As convenor/independent researcher/practitioner Carrie aims to promote contact between independent researchers and to represent their interests in BERA. As regards her research Carrie has a commitment to social justice and to sharing the perspectives of people whose voices are rarely heard in a mainstream arena. Her research provides an opportunity to understand ‘excluded’ communities from within.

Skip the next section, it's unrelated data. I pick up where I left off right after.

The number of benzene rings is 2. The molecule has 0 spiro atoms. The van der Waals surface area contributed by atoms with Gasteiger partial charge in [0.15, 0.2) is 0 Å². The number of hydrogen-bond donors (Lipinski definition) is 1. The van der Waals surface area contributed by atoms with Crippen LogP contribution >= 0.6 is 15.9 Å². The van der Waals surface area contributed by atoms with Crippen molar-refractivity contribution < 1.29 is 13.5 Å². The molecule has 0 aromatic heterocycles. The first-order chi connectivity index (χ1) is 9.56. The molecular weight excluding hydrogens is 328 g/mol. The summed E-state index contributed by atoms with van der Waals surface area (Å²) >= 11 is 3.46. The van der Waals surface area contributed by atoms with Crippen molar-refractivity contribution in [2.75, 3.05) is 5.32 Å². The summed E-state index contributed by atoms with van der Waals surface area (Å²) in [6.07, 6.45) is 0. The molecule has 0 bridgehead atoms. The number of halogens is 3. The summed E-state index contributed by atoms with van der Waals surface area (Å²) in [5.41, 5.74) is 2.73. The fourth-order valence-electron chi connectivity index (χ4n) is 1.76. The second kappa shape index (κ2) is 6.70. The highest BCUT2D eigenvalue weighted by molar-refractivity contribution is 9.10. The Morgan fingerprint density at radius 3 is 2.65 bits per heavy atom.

Carrie has worked in several areas of the UK as a practitioner committed to challenging inequality, developing learning in community and school settings with adults, under-fives, families, and organisations. She gained her Ph.D. in 2010 for research exploring learning cultures in a socially excluded community. This research was carried out using life histories of residents whose perspectives on learning and education are invisible in mainstream settings. Using this method it was possible to investigate how learning is viewed by adults in such communities and gain an understanding of educational identity. The research contributes an answer to a longstanding preoccupation with participation in learning: why many adults who left school without qualifications seem reluctant to participate again in formal learning. Carrie continues exploring effective models of engagement for learning in working class communities and happy to talk to anyone with similar interests.